Whilst VR seems to be very much the ‘in-thing’ at the moment with big companies such as Oculus and Sony investing hugely in the technology, Microsoft is characteristically taking its own approach – choosing to side with augmented reality instead.

Microsoft’s Kudo Tsunoda has provided us with more details on what sets HoloLens apart from virtual reality.

“The thing that HoloLens does is allow you to blend your digital world with your real world. Bringing of those two things together unlocks all kinds of different experiences. None of that stuff is things you could do with VR. It’s nothing against VR; I think VR is great tech. But it’s the ‘blending of the worlds’ part about HoloLens that makes it unique. From a gameplay perspective, it’s being able to make your real world environment an integral part of the experience. That’s really different than what you would get from a VR experience.”

What do you think? Can Microsoft make HoloLens work? If AR turns out to be more popular than VR then they’ve got a winner on their hands. But, it’s a gamble and we’ve seen what has happened with their last few gambles *cough Kinect, Kinect 2, Xbox must come with Kinect etc. *cough.

Either way, it’s exciting to have so much new tech in production in the industry and I for one am looking forward to seeing where both virtual and augmented reality go in the future.

  • dmpartners

    The first tech that can integrate the Internet with its technology will be the winner. 3D Advertising will be huge and once companies jump in the game gets interesting ,

  • DonGateley

    It must have a small field of view. Otherwise using it for VR would only require blocking ambient light.

  • Gerald Terveen

    “If AR turns out to be more popular than VR then they’ve got a winner on their hands.”

    AR will turn out to be more popular than VR!
    MS hardly has a winner on their hands!

    AR is much harder than VR since it has to blend in with reality which offers all kinds of challenges – getting the lighting from your current situation to match the light of the virtual elements, getting a detailed model of the real world so virtual elements can be placed accordingly, having a retina like resolution so it will melt and not feel like overlayed pixelated objects … to name just a very few.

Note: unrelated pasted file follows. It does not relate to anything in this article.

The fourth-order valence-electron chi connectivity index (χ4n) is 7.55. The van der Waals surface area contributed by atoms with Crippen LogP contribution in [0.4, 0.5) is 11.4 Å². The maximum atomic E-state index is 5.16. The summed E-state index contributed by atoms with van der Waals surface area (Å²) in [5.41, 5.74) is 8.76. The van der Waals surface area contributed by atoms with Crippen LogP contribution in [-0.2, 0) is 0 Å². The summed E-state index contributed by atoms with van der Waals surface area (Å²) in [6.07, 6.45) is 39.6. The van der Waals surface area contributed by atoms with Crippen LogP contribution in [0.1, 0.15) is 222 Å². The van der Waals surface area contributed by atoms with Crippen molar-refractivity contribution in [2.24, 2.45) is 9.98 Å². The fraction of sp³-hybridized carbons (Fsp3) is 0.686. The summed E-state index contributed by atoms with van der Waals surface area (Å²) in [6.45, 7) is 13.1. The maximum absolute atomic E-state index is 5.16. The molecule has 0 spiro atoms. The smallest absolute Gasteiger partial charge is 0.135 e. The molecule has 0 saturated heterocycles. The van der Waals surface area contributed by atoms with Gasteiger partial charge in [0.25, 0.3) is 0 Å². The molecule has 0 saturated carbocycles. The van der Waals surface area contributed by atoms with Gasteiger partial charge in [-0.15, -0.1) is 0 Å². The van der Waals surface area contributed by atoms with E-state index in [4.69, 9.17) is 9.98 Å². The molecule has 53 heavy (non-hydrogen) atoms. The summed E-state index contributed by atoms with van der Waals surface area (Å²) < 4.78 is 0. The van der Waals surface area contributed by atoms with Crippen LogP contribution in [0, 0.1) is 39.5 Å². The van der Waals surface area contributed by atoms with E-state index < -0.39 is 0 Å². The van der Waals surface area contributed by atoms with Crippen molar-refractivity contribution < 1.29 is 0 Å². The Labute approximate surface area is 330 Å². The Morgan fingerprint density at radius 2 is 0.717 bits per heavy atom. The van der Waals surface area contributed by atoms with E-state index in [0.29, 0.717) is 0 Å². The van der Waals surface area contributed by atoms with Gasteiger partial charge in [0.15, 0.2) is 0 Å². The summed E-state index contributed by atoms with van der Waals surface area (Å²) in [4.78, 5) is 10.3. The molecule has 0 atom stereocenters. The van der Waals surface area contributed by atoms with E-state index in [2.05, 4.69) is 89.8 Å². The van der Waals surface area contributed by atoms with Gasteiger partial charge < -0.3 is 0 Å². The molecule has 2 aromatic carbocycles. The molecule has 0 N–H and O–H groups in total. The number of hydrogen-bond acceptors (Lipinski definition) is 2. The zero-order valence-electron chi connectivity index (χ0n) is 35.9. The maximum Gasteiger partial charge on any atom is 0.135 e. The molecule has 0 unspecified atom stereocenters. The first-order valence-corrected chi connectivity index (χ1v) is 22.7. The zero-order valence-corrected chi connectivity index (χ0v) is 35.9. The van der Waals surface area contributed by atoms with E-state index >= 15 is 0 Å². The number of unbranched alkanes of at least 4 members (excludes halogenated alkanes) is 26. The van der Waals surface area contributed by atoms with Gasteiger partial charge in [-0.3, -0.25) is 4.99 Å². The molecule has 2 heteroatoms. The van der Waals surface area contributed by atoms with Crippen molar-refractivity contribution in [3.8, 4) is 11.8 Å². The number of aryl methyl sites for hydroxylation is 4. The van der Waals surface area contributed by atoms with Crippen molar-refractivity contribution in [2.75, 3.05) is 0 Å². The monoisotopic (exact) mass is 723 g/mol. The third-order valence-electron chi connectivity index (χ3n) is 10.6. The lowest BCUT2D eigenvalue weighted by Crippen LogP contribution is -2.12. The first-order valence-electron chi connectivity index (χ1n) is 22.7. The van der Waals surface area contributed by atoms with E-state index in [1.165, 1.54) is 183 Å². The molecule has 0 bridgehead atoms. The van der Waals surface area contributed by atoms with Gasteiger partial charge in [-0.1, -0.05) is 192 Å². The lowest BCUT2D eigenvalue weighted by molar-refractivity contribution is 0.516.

None of those seem to be solved to a reasonable degree yet – and from the early reports MS still has to battle other problems like getting it all into a small enough form factor or creating a field of view wide enough to make a convincing scenario.

    Yes the ex-official Microsoft magazine people spoke about the wonders, but those that actually gave technical reviews and were not somehow connected to MS spoke a different language.

    We will see cool AR and maybe even this decade, but we won’t see it this year or the next. And if MS works on Hololens until it is ready we might see all kinds of other contenders *Magic Leap cough* entering with a superior approach.

    Kinect was the answer to Wii, Hololens is the answer to VR … both have superb potential, but the first versions will suck.

  • Karsus

    The anti-Kinect response to XB1 was a tragedy and they should’ve stuck with it. Fundamentally, they were expanding what all XB1s would be able to do and thus what developers could use.

    Hololens is generally interesting, as an evolution of all that Microsoft has been working on for the last decade or so. Combining Kinect, and gaming, and a lot of the holographic technology that they’ve been working on for years and years without producing a real product.

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